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    February 26th, 2014adminArts, Culture & Entertainment, World Opinion
    Amy Ziff, Alyson Palmer and Elizabeth Ziff of Betty

    Amy Ziff, Alyson Palmer and Elizabeth Ziff of Betty

    Saturday morning turned out to be a sunny morning but students of Hyderabad Public School were all charged up as band Betty gave out an electric performance.

    Organised by the US Consulate General, the New York-based all woman trio were in the city to perform their brand of music with a message.

    Known for using the arts to counter and raise a voice against gender-based violence, Betty, which features Elizabeth and Amy Ziff on the guitar and cello respectively and Alyson Palmer on the bass, has been a unique initiative in the States since 1986.

    As they took to the stage, at least a 1,000 students cheered them on. Getting right down to business, the ladies launched into a pop number that got people’s feet tapping. However, singing an underlying message about determination and perseverance, the own compositions told the tale of a sailor which was followed by Elizabeth stressing on the importance of passion.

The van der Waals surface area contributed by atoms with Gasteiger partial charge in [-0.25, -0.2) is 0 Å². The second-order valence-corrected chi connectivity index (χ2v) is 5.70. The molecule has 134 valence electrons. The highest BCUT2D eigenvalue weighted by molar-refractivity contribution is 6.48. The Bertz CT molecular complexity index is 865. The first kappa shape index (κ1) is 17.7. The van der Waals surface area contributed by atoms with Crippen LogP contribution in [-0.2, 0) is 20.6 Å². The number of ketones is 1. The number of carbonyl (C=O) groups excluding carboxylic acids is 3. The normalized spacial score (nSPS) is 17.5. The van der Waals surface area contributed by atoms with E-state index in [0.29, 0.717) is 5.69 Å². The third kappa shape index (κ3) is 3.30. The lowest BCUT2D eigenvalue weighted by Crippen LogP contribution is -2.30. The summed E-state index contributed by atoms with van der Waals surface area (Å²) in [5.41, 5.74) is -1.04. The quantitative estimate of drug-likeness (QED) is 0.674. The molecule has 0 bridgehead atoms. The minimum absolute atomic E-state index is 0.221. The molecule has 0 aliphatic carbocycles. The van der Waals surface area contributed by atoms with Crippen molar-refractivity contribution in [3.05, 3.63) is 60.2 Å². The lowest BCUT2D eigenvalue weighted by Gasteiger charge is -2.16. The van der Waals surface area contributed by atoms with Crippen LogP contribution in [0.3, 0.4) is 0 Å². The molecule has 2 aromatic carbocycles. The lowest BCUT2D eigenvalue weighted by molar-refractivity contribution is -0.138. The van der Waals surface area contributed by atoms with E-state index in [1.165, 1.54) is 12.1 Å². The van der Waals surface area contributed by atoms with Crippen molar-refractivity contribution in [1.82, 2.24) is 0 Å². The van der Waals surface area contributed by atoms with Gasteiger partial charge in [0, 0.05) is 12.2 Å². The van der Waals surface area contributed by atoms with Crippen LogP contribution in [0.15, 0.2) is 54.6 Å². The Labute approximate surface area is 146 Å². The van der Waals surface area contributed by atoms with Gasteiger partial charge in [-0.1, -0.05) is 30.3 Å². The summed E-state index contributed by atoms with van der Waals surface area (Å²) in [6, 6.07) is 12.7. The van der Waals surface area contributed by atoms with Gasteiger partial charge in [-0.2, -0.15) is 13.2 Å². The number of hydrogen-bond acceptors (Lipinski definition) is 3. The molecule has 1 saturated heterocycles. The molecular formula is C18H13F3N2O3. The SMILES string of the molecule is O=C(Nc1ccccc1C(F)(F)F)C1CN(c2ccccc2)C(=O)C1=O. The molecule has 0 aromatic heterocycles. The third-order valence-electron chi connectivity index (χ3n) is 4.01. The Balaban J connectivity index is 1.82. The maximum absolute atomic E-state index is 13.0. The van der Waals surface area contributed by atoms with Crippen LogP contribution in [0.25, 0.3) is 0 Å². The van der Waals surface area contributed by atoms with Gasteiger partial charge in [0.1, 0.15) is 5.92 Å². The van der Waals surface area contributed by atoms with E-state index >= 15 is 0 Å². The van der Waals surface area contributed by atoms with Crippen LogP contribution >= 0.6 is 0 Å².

“Be passionate no matter what it is. No matter what situation you are in, never give up and lose your passion. Spread love and hate none.”

    Following this pattern of song and sermon, the morning had messages on bullying, empowerment of the woman and equal rights, peace and love for all.

    Playing own compositions, the band garnered much enthusiasm from the crowd with their rock sound, even head-banging to a few numbers. Elizabeth Ziff also had the kids doing a few robotic dance moves, keeping them engaged.

    Explaining why they were in India, Alyson said, “We want to build bridges but not walls between New York and India. There shouldn’t be any difference between one and another.”

    With issues like equal rights and bullying at the top of their list, the band tried to reach out to students through their music to push their point forward.

    “One’s dignity can never be taken away unless it is surrendered. I believe that the students here are the future leaders not only of India but of the world,” said Amy, who appealed to students to not  bully their peers.

    At the end of the hour-long concert-with-a-message, students were clamouring for more and called for an encore, which the band willingly obliged to.